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dc.contributor.advisorZheng, Yao-
dc.contributor.advisorJiao, Yan-
dc.contributor.advisorQiao, Shizhang-
dc.contributor.authorZhi, Xing-
dc.description.abstractThe electrochemical CO2 reduction reaction (CRR) presents a promising route to convert CO2 into valuable chemicals and fuels from renewable energy sources. However, this process is complex in nature with multiple reaction pathways and numerous possible intermediates. Due to various C1-C3 products being produced during CO2 electroreduction, directing selectivity to a target product remains a challenging task. Heteroatom doping in catalytic materials provides an achievable method to modify reaction energetics and control selectivity distributions for the CRR. Despite the research efforts in selective CO2 reduction, greater understanding is needed regarding the catalytic mechanisms and key reaction intermediates at the atomic level. Therefore, this Thesis aims to develop some heteroatom doped catalytic materials for directing the CRR selectivity to certain products by using density functional theory (DFT) calculations. In this Thesis, the recent research progress of CRR pathway selection is firstly summarized by identifying the important role of key intermediates in directing selectivity to target products (Chapter 2). This section points out that the development of selective CRR electrocatalysts relies on optimizing reaction energetics of critical elementary steps in the preferred pathway to a specific product. The first aspect of this Thesis focuses on graphitic carbon nitride/doped graphene with and without heteroatom doping in graphene substrate (C3N4/XG) for CO2 reduction by using computational methods (Chapter 3). It is demonstrated that a higher catalytic activity originates from increased interfacial electron transfer among different doping cases. A low overpotential is estimated from a volcano-type CRR activity trend for the selective production of methane on C3N4/XG, indicating the applicability of heteroatom doping to achieve improved CRR activity and selectivity. The second aspect of this Thesis is about copper-based catalytic materials for electrochemical CO2 reduction (Chapters 4 - 6). Copper has shown its unique ability to generate energy dense products during CRR. However, the moderate adsorption strength of key reaction intermediates on Cu lead to its poor CRR selectivity. Therefore, engineering Cu-based catalysts with optimized reaction energetics is important to address the selectivity issue. In the first part (Chapters 4 and 5), Cu-based alloys (M@Cu) are modelled to explore their CRR selectivity trends by using DFT calculations. The heteroatom doping of secondary metals in Cu substrate provides a feasible strategy to tailor multiple active sites and mediate adsorption energies. The different hydrogen and oxygen affinities of the secondary metals in the M@Cu catalysts are found to be effective descriptors in determining CRR selectivity. Furthermore, the reaction kinetics of C-C coupling steps are evaluated on some Cu alloy surfaces by using the Nudged Elastic Band (NEB) method. We discovered that the OC-COH coupling is kinetically more favorable than the OC-CHO coupling to direct CRR selectivity toward multi-carbon products. The linear energy relations for C-C coupling and its reverse dissociation reactions on Cu-based alloy catalysts provides a route to estimate kinetic barriers from reaction energies. In the second part (Chapter 6), heteroatom doping of non-metal elements on Cu surfaces (Cu-X) is applied to modulate C2 products (including ethylene, ethane and ethanol) selectivity during CRR. The thermodynamically derived selectivity amongst competing reaction pathways is demonstrated through the evaluation of adsorption energetics of key post-C2-coupling intermediates on Cu-X model catalysts. The oxygen affinities of the dopant atom site and the Cu site on Cu-X catalysts can serve as useful descriptors for C2 product selectivity. The electron transfer through Bader charge analyses and electronegativity analyses of nonmetal dopant atoms are identified as the underlying electronic properties that impact selectivity through oxygen affinity. From these computational studies, we demonstrated heteroatom doping to electrocatalysts can affect reaction energetics and direct the CRR selectivity to a target product.en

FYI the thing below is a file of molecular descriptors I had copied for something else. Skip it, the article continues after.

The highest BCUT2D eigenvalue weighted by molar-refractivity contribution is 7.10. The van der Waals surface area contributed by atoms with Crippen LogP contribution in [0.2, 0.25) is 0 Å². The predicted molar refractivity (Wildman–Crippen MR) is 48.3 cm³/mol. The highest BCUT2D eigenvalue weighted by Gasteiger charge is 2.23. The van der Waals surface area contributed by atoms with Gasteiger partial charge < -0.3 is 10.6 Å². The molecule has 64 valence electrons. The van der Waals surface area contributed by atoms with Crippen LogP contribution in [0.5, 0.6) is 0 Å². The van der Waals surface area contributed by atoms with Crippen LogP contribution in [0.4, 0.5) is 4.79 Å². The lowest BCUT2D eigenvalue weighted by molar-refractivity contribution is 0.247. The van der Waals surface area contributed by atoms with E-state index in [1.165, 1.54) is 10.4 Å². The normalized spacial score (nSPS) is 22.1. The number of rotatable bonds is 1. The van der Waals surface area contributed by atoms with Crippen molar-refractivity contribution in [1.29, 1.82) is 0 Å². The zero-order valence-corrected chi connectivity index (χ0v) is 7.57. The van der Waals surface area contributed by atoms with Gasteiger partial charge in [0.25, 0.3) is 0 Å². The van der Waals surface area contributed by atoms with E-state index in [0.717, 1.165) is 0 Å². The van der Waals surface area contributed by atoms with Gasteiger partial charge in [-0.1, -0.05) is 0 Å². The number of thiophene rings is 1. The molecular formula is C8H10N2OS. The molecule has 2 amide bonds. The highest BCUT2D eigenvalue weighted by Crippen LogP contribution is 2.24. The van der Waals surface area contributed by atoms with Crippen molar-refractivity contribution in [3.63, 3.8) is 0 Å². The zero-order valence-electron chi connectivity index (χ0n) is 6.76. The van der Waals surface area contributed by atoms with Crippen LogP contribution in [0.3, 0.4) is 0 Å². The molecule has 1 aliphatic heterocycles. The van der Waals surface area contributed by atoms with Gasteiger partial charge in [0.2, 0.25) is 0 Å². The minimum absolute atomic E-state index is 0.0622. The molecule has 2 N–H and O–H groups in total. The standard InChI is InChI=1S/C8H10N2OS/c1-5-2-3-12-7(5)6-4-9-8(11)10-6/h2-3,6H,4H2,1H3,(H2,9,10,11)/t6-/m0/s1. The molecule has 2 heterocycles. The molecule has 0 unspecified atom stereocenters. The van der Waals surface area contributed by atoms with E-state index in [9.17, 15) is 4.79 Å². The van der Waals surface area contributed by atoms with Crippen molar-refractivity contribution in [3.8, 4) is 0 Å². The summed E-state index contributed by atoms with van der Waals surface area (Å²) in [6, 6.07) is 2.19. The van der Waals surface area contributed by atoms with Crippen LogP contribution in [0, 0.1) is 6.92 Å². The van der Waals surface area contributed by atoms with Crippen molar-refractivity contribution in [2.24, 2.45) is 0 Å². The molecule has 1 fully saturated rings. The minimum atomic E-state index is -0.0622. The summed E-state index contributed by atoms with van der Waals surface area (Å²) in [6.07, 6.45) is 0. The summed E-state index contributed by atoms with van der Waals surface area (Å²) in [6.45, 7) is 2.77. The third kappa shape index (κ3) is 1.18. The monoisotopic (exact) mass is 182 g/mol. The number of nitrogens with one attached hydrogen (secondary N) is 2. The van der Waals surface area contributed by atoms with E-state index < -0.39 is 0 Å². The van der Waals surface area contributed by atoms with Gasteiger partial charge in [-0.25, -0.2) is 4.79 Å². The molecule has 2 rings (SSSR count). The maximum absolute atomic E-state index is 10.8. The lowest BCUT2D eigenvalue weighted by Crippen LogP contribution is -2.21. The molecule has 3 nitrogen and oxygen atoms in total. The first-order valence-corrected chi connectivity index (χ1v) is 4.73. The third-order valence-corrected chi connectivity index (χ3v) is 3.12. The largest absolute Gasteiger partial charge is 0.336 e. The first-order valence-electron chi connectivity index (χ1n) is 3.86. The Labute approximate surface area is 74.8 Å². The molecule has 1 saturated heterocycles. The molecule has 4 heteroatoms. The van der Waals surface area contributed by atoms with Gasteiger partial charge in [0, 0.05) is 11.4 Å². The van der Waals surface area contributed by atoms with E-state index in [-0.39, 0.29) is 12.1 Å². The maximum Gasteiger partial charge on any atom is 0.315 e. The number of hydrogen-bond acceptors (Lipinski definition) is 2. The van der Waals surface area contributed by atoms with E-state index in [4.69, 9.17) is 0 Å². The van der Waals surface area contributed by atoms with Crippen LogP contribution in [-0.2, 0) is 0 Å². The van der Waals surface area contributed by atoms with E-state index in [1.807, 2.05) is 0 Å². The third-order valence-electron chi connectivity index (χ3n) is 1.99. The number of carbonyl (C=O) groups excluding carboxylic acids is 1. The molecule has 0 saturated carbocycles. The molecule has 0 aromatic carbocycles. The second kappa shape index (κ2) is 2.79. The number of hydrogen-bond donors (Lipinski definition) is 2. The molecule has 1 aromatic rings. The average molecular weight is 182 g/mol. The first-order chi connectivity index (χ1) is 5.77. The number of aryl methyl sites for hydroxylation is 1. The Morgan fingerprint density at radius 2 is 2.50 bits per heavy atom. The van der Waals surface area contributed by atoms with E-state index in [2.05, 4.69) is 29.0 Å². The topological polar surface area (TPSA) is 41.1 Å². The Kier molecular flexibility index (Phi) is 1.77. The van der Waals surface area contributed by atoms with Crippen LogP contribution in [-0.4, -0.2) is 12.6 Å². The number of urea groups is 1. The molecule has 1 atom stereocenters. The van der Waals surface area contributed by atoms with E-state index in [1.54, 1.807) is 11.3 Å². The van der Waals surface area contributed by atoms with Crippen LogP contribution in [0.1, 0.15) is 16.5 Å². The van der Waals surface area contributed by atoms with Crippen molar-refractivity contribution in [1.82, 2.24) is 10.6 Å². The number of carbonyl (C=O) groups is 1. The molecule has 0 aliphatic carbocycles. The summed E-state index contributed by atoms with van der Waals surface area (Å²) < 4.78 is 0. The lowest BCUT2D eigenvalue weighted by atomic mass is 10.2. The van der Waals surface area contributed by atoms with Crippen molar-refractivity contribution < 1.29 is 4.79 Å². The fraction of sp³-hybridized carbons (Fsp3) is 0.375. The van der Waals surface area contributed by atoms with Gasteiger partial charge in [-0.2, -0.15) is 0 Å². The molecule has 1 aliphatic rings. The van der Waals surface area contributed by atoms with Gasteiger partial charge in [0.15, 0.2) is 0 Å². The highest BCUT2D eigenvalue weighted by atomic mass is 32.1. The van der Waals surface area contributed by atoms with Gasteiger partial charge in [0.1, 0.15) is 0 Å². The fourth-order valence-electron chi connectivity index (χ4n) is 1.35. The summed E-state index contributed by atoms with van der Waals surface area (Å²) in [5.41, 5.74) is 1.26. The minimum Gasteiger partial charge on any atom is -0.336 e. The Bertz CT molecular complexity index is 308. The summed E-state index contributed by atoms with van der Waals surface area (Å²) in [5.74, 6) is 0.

dc.subjectdensity functional theoryen
dc.subjectCO2 reduction reactionen
dc.subjectheteroatom dopingen
dc.titleDirecting Selectivity of Carbon Dioxide Reduction Reaction via Heteroatom Dopingen
dc.contributor.schoolSchool of Chemical Engineeringen
dc.provenanceThis electronic version is made publicly available by the University of Adelaide in accordance with its open access policy for student theses. Copyright in this thesis remains with the author. This thesis may incorporate third party material which has been used by the author pursuant to Fair Dealing exceptions. If you are the owner of any included third party copyright material you wish to be removed from this electronic version, please complete the take down form located at:
dc.description.dissertationThesis (Ph.D.) -- University of Adelaide, School of Chemical Engineering and Advanced Materials, 2021en
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